|1st April to 30th October||grazing (pasture)||medium quality – 60% of total nutrition as temperate grassland: permanent grass|
|supplementary feed||35% of total nutrition as fodder legumes|
|supplementary feed||5% of total nutrition as wheat|
|finished product||450 kg|
|transport||300 miles by HGV truck >3.5t|
Suggested reading and other resources
CALU – Centre for Alternative Land Use (2007) Managing Energy and Carbon. The farmer’s guide to energy audits. University of Bangor, Wales. www.calu.bangor.ac.uk.
Lillywhite, R.D., Chandler, D., Grant, W., Lewis, K., Firth, C., Schmutz, U. and Halpin, D. (2007) Environmental footprint and sustainability of horticulture (including potatoes) – A comparison with other agricultural sectors. 1 – 159, Defra, UK.
Moorby, J.M., Chadwick, D.R., Scholefield, D., Chambers, B.J. and Williams, J.R. (2007) A review of best practice for reducing greenhouse gases. Defra project report AC0206.
Monteny, G., Bannink, A. and Chadwick, D. (2006) Greenhouse gas abatement strategies for animal husbandry.
Agriculture, Ecosystems and Environment, 112, 163-170.
Newell Price, J.P., Harris, D., Taylor, M., Williams, J.R., Anthony, S.G., Duethmann, D., Gooday, R.D., Lord, E.I., Chambers, B.J., Chadwick, D.R., Misselbrook, T.H. (2011). An Inventory of Mitigation Methods and Guide to their Effects on Diffuse Water Pollution, Greenhouse Gas Emissions and Ammonia Emissions from Agriculture. Prepared as part of Defra Project WQ0106.
Tzilivakis, J., Jaggard, K., Lewis, K.A., May, M. & Warner, D.J. (2005a) An assessment of the energy inputs and greenhouse gas emissions in sugar beet (Beta vulgaris) production in the UK. Agricultural Systems, 85, 101- 119.
Warner, D.J. Davies, M., Hipps, N., Osborne, N., Tzilivakis, J. and Lewis, K.A. (2010) Greenhouse gas emissions and energy use in UK grown short-day strawberry (Fragaria xananassa) crops. Journal of Agricultural Science,148, 667–681.
Williams, A.G., Audsley, E. and Sandars, D.L. (2006) Determining the environmental burdens and resource use in the production of agricultural and horticultural commodities. Main Report. Defra Research Project IS0205. Bedford: Cranfield University and Defra.
Brentrup, F., Küsters, J., Kuhlmann, H. and Lammel, J. (2004) Environmental impact assessment of agricultural production systems using the life cycle assessment methodology I. Theoretical concept of a LCA method tailored to crop production. European Journal of Agronomy, 20, 247–264.
Dalgaard, T., Halberg, N. and Porter, R.P. (2001) A model for fossil energy use in Danish agriculture used to compare organic and conventional farming. Agriculture, Ecosystems and Environment, 87, 51-65.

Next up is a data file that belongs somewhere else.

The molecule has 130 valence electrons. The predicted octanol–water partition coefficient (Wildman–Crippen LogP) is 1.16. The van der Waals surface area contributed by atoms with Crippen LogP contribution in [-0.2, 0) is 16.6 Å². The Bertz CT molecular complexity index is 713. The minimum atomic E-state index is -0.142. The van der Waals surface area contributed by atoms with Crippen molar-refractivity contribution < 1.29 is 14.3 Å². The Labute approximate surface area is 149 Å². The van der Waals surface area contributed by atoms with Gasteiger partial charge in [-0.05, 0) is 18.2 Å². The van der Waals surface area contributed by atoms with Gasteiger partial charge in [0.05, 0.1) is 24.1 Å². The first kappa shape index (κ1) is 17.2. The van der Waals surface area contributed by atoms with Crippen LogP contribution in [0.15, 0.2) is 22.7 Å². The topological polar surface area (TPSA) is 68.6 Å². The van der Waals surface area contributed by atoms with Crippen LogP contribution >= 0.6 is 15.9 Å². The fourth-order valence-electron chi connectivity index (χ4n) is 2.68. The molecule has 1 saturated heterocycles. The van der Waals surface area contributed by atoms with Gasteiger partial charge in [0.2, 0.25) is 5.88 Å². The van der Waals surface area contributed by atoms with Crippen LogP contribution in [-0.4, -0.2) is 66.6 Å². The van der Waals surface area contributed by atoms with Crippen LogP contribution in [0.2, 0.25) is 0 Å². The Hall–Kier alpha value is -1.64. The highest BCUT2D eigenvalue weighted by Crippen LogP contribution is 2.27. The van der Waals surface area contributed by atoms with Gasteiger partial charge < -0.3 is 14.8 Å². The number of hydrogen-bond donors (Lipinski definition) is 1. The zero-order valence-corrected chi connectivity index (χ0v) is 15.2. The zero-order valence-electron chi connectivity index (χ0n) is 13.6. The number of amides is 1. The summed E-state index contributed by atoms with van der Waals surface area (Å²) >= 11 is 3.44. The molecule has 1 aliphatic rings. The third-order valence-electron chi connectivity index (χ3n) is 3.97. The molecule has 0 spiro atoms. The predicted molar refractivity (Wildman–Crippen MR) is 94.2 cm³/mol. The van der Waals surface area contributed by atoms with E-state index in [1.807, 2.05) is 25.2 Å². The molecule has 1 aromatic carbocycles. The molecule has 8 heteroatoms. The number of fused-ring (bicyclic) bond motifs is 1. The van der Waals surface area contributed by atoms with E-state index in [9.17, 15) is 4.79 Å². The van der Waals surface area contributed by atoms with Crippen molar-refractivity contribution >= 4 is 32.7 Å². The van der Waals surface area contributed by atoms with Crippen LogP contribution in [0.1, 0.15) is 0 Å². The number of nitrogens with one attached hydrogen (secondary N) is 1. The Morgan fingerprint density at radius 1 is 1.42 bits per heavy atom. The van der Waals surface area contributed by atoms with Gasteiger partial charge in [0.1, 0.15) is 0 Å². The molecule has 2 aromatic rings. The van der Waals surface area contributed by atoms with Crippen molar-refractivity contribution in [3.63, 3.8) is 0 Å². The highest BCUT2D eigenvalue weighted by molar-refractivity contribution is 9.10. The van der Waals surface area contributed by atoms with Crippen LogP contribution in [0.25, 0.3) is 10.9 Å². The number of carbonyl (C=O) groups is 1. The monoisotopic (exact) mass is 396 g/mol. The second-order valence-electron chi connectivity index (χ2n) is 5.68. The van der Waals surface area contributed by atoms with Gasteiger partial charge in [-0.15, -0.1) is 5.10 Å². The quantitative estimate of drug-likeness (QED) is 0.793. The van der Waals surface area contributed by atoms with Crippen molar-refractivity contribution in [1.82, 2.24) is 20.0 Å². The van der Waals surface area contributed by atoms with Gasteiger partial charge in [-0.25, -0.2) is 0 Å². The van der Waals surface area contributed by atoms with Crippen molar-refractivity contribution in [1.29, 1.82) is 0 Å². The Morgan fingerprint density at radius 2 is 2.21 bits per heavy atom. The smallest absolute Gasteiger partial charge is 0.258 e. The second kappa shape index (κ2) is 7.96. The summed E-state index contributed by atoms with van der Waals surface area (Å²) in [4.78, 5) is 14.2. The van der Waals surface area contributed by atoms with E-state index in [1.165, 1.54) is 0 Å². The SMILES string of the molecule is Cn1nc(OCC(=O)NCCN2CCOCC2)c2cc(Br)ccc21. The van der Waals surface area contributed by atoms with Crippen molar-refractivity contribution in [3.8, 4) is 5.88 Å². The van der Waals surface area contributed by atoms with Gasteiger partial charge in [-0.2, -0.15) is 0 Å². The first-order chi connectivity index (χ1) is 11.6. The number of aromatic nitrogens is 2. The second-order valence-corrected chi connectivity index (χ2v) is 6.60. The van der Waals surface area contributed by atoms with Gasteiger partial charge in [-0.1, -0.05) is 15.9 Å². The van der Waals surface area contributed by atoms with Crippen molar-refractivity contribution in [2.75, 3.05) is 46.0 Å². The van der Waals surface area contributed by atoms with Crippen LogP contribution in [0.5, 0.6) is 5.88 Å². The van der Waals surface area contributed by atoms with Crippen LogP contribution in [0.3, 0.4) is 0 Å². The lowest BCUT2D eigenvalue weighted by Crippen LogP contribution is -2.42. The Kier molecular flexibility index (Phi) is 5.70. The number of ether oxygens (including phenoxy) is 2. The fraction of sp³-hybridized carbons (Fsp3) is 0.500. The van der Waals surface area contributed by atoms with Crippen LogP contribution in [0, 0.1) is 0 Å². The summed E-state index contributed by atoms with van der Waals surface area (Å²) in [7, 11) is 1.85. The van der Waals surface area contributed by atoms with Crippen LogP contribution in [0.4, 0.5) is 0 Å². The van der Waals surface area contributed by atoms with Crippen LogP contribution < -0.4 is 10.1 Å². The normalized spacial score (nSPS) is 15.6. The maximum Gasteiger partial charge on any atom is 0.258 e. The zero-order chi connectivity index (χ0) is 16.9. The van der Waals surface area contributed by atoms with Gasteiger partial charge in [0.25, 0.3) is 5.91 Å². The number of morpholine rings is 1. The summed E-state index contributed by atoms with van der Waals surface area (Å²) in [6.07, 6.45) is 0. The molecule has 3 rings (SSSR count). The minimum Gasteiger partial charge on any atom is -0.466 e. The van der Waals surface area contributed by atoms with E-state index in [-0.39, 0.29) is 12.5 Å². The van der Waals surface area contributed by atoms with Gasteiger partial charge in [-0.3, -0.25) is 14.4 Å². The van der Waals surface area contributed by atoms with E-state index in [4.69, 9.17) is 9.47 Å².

De Vries, W., Kros, J., Oenema, O. and de Klein, J. (2003) Uncertainties in the fate of nitrogen II: A quantitative assessment of the uncertainties in major nitrogen fluxes in the Netherlands. Nutrient Cycling in Agroecosystems, 66, 71-102.
Dobbie, K.E. and Smith, K.A. (2003) Nitrous oxide emission factors for agricultural soils in Great Britain: the impact of soil water-filled pore space and other controlling variables. Global Change Biology, 9, 204-218.
Freibauer, A. (2003) Regionalised inventory of biogenic greenhouse gas emissions from European agriculture.
European Journal of Agronomy, 19, 135-160
IPCC – Intergovernmental Panel on Climate Change (2014). AR5 Synthesis Report: Climate Change 2014. IPCC: Geneva, Switzerland. Available from https://www.ipcc.ch/report/ar5/syr/.
Louwagie, G., Gay, S. H. and Burrell, A. (2009) Sustainable Agriculture and Soil Conservation (SoCo). Final report. EUR 23820 EN – 2009. DG Agriculture and Rural Development, European Commission.
Machefert, S.E., Dise, N.B., Goulding, K.W.T. and Whitehead, P.G. (2002) Nitrous oxide emission from a range of land uses across Europe. Hydrology and Earth System Sciences, 6, 325-337.
Milà i Canals, L., Cowell, S, J., Sim, S. and Basson, L., (2007) Comparing domestic versus imported apples: a focus on energy use. Environmental Science Pollution Research, 14, 338-344.
A good general text (available in the LRC) is:
Merrington, G., Winder, L., Parkinson, R., Redman, M. (2002). Agricultural Pollution: Environmental Problems and Practical Solutions. Spon Press, London (Taylor and Francis Group).
Research reports, industry guidance and latest developments are located on the following websites:
- Department for Environment, Food and Rural Affairs (Defra): http://www.defra.gov.uk/
- Environment Agency: http://www.environment-agency.gov.uk/
- European Commission – Joint Research Centre: http://ec.europa.eu/dgs/jrc/index.cfm?id=5270
- Natural England: http://www.naturalengland.org.uk/